The episode tells a story Grimberg says few Americans know. President Andrew Jackson refused to enforce a Supreme Court decision allowing the Cherokees to stay on their ancestral lands.
Ultimately, government forces forced the Cherokees to march 850 miles to new lands. Four thousand Cherokees, more than a quarter of those in that march, died on the "Trail of Tears."
"The United States gained a lot of land, but the loss for American government is the stain it put on our national honor," says Russell Townsend, a narrator of the film and historic preservation officer for the Eastern Band of Cherokee Indians. "What they did in the 1830s to southeastern Indians is ethnic cleansing."
Reaching Out To Communities
The retelling of the "cleansing," done in a five-minute segment, is portrayed in stark visuals. Director Chris Eyre, a Cheyenne and Arapaho, filmed the route over the mountains in black and white, emphasizing the bleak, endless terrain.
"I think we're pretty honest in this series," says Eyre, who won a 2005 Peabody Award for Edge of America and a 1998 Sundance Film Festival Filmmaker's Trophy for Smoke Signals. "One of my favorite scenes is an out-of-focus image of a young boy walking through the snow, holding the hand of someone else. It's impressionistic, and it forces the audience to participate by getting them to imagine what else is going on around this boy."
Eyre hopes the series helps young Native Americans identify some new leaders and teach them some "self-esteem and self-love." He says that when he visited an Indian boarding school during filming, he was concerned after asking the students whom they identified as heroes.
"They said Tiger (Woods) and Beyoncé," Eyre says. "They might have some Indian blood in them, but they are not the kind of example I was hoping to hear."
Previews to Indian groups are playing to "somber audiences," says Chad Smith, principal chief of the Cherokee Nation, who viewed the series in Washington recently. Smith's ancestor Ancie Hogtotter led a cow over the Trail of Tears at the age of 13.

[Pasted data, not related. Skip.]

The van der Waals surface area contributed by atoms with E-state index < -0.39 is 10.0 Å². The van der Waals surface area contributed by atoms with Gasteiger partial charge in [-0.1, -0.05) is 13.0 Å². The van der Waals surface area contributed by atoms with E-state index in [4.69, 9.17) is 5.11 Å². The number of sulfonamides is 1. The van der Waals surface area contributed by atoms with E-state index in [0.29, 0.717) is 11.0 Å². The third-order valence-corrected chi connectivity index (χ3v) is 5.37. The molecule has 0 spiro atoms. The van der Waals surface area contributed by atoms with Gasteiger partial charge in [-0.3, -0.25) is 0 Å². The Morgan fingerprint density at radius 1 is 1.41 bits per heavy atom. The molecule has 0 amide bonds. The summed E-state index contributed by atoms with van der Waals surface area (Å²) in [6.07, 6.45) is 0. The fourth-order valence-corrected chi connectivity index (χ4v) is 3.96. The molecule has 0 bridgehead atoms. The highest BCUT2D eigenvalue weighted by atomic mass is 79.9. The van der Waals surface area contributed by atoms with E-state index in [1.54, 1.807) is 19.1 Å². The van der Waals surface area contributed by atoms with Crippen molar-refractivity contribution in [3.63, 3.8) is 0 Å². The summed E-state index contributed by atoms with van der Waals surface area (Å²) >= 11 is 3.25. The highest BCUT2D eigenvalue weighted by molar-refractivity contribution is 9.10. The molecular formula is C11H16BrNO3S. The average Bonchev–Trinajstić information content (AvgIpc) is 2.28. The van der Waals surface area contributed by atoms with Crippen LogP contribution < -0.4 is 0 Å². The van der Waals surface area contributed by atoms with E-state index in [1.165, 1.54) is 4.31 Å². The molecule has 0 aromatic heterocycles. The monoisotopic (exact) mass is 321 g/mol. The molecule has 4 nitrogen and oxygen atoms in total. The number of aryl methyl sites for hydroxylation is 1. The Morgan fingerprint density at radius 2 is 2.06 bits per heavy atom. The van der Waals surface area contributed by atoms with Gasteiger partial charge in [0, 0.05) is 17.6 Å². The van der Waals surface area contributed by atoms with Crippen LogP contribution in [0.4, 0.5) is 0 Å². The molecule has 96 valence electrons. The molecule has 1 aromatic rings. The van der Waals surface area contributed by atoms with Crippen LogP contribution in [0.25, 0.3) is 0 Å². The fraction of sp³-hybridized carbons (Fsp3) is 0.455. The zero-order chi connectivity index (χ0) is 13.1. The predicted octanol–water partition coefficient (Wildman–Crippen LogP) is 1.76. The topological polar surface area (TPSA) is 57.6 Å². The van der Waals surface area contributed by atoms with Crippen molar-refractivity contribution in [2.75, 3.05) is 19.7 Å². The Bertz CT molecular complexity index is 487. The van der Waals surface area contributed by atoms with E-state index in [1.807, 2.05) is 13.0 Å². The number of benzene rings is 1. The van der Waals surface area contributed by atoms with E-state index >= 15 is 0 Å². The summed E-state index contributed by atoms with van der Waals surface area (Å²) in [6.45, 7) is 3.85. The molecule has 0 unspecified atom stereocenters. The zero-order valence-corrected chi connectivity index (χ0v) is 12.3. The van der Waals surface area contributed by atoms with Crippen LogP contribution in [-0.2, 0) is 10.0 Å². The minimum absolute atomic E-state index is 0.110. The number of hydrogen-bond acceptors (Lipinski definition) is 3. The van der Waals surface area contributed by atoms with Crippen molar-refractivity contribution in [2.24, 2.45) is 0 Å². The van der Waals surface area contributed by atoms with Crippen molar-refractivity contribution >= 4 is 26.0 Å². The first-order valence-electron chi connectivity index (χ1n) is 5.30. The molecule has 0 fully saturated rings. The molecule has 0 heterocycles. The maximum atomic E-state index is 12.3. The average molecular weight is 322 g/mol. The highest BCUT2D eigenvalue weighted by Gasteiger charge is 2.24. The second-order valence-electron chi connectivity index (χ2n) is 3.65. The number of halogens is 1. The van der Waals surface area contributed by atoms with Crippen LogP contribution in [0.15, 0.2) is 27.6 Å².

Between the series and outreach efforts with Native American organizations, "our sincerest hope is that this story gets out and the American public begins to understand the complexity of issues our people faced," Smith says. "We're not just a Washington Redskins caricature."
'These Lands Are Ours'
The series' name is taken from a speech given by Shawnee chief Tecumseh in the early 1800s, when white settlers were pushing into the Ohio Valley.
The lead character in Episode 2, Tecumseh is portrayed as a gifted leader. Among several speeches repeated in the series is this: "These lands are ours. No one has the right to remove us. The master of life has appointed this place for us to light our fires. And here we shall remain."
Tecumseh worked with the British and forged an Indian confederacy to regain some lost lands before dying in battle against U.S. forces in 1812.
"These people belong in the pantheon of inspirational leaders because they showed incredible courage and were ingenious and imaginative," Eyre says.
The series closes at Wounded Knee, the site of the last massacre of the Indian Wars in 1890 and of another siege in 1973. The American Indian Movement faced off with the FBI, brought national attention to problems at the Pine Ridge reservation in South Dakota, and sparked Indian activism to save their cultures.
AIM leader Russell Means still lives on the Lakota reservation. The segment weaves together footage of him, Dennis Banks and others with new interviews. "We were about to be obliterated culturally," Means says in the series. "This was the rebirth of our dignity and self-pride."
In an interview with USA TODAY, Means says, "I was taught to be proud. I grew up in Northern California at a time when the cowboy-and-Indian movies were at their zenith and we were the bad guys. My brother and I were the only Indians in town, so we had to fight everyone."
He is happy Wounded Knee closes the series: "It leaves open questions in the audience's mind, that this is unfinished business for Indians."